Skip to Main Content


Chapter Summary

This chapter explores the pathophysiology of obstructive and central sleep apnea, as well as the purported causal relationship between these and hypertension, atherosclerosis, cardiac rhythm disorders, and cardiac failure. Obstructive sleep apnea (OSA)—involving cyclic asphyxia, microarousals from sleep, and negative swings in intrathoracic pressure—induces adverse systemic effects that disrupt normal cardiovascular physiology and function (see Fuster and Hurst’s Central Illustration). Notably, however, central sleep apnea of the Hunter-Cheyne-Stokes type is a consequence of cardiac failure rather than a cause. Treatment of sleep-disordered breathing with positive airway pressure devices and other therapeutic regimens has been shown to improve cardiovascular outcomes in patients with OSA. Randomized controlled trials have failed to show any mortality benefit, but this is likely related to methodological issues with the trials. Treatment of central sleep apnea remains difficult. Two randomized, controlled trials are ongoing: one with low-flow nocturnal oxygen and another with improved adaptive servo-ventilation. Phrenic nerve stimulation has shown benefits in a randomized, controlled trial. Finally, cardiac transplant recipients have been of particular interest because it was anticipated that preexisting central sleep apnea might be cured; however, OSA is prevalent in this patient population due to weight gain, potentially contributing to hypertension, poor quality of life, and even cardiac rejection.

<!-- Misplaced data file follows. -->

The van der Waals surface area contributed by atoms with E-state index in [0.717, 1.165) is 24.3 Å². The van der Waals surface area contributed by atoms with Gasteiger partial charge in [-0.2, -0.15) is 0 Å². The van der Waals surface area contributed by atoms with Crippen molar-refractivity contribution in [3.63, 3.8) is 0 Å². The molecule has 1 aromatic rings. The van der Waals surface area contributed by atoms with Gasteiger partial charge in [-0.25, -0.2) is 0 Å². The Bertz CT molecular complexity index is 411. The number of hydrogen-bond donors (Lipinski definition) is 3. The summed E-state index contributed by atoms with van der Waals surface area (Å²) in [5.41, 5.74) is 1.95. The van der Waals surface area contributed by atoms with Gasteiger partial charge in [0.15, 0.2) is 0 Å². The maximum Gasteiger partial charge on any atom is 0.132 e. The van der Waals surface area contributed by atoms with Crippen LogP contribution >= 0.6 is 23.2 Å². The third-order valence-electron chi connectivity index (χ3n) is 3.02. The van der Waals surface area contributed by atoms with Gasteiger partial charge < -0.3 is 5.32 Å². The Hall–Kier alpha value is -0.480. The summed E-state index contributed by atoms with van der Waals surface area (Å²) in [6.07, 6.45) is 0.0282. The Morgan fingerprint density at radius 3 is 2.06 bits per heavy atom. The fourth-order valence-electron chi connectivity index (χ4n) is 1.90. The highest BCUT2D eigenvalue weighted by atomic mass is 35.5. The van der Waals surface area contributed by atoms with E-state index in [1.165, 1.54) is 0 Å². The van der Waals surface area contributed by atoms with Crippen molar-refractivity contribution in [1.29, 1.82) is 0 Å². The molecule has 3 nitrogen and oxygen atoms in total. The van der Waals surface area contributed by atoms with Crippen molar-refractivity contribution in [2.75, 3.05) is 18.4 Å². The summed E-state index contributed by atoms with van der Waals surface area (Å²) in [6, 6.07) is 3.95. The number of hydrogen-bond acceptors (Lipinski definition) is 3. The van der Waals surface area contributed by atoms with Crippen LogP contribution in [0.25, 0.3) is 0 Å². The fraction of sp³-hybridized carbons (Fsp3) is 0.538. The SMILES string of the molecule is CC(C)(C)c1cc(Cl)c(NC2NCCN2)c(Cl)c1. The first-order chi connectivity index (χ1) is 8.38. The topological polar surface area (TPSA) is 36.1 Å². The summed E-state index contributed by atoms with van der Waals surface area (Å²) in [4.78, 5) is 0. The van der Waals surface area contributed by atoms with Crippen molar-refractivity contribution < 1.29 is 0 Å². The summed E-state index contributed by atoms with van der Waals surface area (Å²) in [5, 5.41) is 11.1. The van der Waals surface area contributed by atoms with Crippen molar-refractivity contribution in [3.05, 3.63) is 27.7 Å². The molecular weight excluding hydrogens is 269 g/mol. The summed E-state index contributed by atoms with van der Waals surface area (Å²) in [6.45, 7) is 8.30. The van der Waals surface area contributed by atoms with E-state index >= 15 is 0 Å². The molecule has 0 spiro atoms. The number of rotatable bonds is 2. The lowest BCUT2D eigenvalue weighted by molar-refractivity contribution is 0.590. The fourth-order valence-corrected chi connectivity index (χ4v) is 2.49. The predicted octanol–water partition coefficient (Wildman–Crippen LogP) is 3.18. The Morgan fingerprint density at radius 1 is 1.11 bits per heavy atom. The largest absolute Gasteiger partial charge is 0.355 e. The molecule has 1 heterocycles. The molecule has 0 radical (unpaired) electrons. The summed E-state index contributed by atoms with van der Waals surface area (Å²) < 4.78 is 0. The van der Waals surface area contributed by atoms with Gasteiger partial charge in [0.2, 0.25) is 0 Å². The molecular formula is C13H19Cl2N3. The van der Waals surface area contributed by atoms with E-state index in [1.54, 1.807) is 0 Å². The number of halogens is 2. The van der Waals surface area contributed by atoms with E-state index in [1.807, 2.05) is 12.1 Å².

eFig 60-01 Chapter 60: Sleep-Disordered Breathing


Normal sleep is associated with favorable autonomic nervous system activity, and a reduced blood pressure (BP), heart rate, and metabolic rate1 (Fig. 60–1). However, in the presence of sleep-disordered breathing (SDB), sleep is disrupted with adverse consequences. SDB encompasses apneas, hypopneas, and hypoventilation syndromes. Hypoventilation syndromes have been reviewed elsewhere2,3 and are beyond the scope of this chapter.

Figure 60–1.

Normal cardiovascular changes in non-rapid-eye-movement (NREM) and REM sleep.

REM, rapid eye movement; NREM, non-rapid eye movement; BP, blood pressure; HR, heart rate; COP, cardiac output.

There are two main types of respiratory events, namely apneas and hypopneas (apnea implying complete cessation of ventilation and hypopnea diminished ventilation). For each of these events the pathophysiological mechanism can be either obstructive, central or mixed central/obstructive. Obstructive sleep apnea/hypopnea (hitherto referred to as OSA) is quite common in the general population and in subjects with cardiovascular disease (CVD), and is rising in prevalence, primarily linked to the obesity epidemic. Central sleep apnea/hypopnea (hitherto referred to as CSA) is rare in the general population but is common in patients with left ventricular (LV) systolic dysfunction with or without overt clinical heart failure (HF), and is also observed in subjects with atrial fibrillation (AF) and stroke.3 Another main cause of CSA is opioid use.4

The most common symptom of OSA for which subjects are referred to a sleep physician is ...

Pop-up div Successfully Displayed

This div only appears when the trigger link is hovered over. Otherwise it is hidden from view.